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Monthly Archives: August 2010
America’s march to a disastrous war in Iraq began in the media, where an unprovoked U.S. invasion of an Arab country was introduced as a legitimate policy option, then debated as a prudent and necessary one. Now, a similarly flawed media conversation on Iran is gaining momentum… The pièce de résistance in the most recent drum roll of bomb-Iran alerts, however, came from Jeffrey Goldberg in the Atlantic Monthly. A journalist influential in U.S. pro-Israeli circles, he also has access to Israel’s corridors of power. Because sanctions were unlikely to force Iran to back down on its uranium enrichment project, Goldberg invited readers to believe that there was a more than even chance Israel would launch a military strike on the country by next summer. Continue reading
Goldberg, left, in conversation with Michael Oren, Bibi’s man in Washington
The first question to ask when considering how seriously to take Jeffrey Goldberg’s latest alarmist screed about Israel gearing up to attack Iran, is “Why do people talk to Jeffrey Goldberg?”
In the course of an Atlantic Monthly cover story that veers all over the place but whose intended message is that if President Obama won’t bomb Iran, then Israel will — and that everyone will be better off if the U.S. does the job because it can do it so much better — Goldberg describes conversations with 40 leading decision makers in Israel, including Prime Minister Benjamin Netanyahu. And all of them pretty much tell him the same thing; that Israel will give the Obama Administration’s sanctions until the end of this year to demonstrate results in forcing Iran’s surrender on the nuclear question, after which the Israelis will take matters into their own hands, launching an air strike on Iranian nuclear facilities without getting Washington’s go-ahead — because most of Israel’s key decision makers doubt whether Obama is willing to launch another war in the Middle East.
Goldberg, an early enthusiast for invading Iraq, also describes a White House meeting at which Chief of Staff Rahm Emmanuel appears to have convened the likes of Dennis Ross, Dennis McDonough and pretty much all of the President’s top national security advisers, all for the purpose of persuading a columnist from the Atlantic Monthly that Obama is, in fact, acting tough on Iran.
And the answer in both cases, is that people use Jeffrey Goldberg to send messages.
For a variety of reasons, I ended up watching the World Cup Final on a TV tied to a tree at the soccer fields in the Red Hook section of Brooklyn
Last time around the U.S. encouraged this, what will Obama do?
Tuesday’s cross-border firefight between Israeli and Lebanese government forces might simply have been a misunderstanding. And the rockets fired from Gaza and the Israeli air strikes on the besieged territory over the past week could be viewed as periodic blip in business as usual on that front. By the same token, last Friday’s unprecedented joint visit to Beirut by the leaders of Saudi Arabia and Syria could be viewed simply as a move to stop the conflict between their Lebanese proxies turning nasty. And British Prime Minister David Cameron’s pleas to Turkey to keep open its communication channels with Israel’s leaders are quotidian diplomatic common sense. Viewed in a wider context, however, each of those events could be taken as signs of why many in the Middle East believe that despite the outward calm, the region may be on the brink of another catastrophic war. Continue reading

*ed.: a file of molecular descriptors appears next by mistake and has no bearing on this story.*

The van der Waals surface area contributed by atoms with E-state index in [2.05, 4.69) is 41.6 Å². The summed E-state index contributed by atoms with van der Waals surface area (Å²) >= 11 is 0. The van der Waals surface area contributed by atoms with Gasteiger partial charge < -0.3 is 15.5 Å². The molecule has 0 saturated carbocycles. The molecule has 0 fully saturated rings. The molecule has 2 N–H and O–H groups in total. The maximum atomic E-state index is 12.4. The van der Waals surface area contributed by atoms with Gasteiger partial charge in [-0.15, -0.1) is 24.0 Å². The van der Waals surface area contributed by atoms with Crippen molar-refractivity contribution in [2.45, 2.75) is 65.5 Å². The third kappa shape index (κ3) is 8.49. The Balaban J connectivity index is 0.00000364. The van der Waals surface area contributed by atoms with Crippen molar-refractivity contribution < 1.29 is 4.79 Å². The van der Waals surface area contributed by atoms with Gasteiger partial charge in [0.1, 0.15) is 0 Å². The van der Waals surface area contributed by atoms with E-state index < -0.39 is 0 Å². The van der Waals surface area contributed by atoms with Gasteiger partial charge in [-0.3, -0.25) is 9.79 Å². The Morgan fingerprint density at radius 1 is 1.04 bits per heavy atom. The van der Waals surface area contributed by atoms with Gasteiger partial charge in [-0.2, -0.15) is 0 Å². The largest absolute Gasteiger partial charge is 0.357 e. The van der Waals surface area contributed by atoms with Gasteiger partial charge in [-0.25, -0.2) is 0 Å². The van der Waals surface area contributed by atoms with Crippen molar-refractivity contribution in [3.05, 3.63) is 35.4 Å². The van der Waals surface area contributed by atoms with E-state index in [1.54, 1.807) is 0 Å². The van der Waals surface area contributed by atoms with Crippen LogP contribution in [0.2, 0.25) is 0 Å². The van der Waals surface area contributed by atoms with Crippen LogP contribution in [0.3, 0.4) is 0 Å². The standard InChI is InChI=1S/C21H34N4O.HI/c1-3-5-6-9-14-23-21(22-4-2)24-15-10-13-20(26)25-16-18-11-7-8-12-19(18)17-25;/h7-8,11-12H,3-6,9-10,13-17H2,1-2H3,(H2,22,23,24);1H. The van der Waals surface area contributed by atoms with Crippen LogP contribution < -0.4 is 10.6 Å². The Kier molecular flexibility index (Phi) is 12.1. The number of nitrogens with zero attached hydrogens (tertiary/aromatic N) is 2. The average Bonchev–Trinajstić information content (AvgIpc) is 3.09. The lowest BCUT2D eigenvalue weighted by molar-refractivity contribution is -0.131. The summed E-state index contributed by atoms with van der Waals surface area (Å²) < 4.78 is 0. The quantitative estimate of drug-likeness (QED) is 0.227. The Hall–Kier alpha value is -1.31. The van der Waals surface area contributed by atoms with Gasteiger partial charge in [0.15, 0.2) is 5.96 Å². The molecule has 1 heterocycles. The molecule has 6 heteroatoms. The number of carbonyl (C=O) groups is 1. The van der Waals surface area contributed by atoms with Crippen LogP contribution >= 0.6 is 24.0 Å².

Okay, I don’t have much time here, it’s recycling night — and the New York Times seems to revel in recycling really tired Israeli PR lines. Today, it’s Ephraim Karsh trotting out a mish-mash of misrepresentations and tar-balls of wishful thinking to make the case that the Arab world has abandoned the Palestinians, and now that they’re on their own, they’re more likely to surrender to Israel’s terms at the peace table.
The evidence for this claim, first and foremost, is an unscientific survey by an Arab news organization that found that ” a staggering 71 percent of the Arabic respondents have no interest in the Palestinian-Israeli peace talks”. Uh, Ephraim, buddy — you may not know this, but the percentage of Palestinians that have no interest in those peace talks is probably higher. Nobody outside the Netanyahu-AIPAC echo chamber believes anything will come of such talks as long as the U.S. declines to force the issue with Israel. That’s hardly the same thing as saying the Arabs have tired of the Palestinians; on the contrary, most surveys of Arab opinion find the Israeli-Palestinian conflict remains their primary foreign policy concern. Arabs tiring of the Palestinians is wishful thinking. Continue reading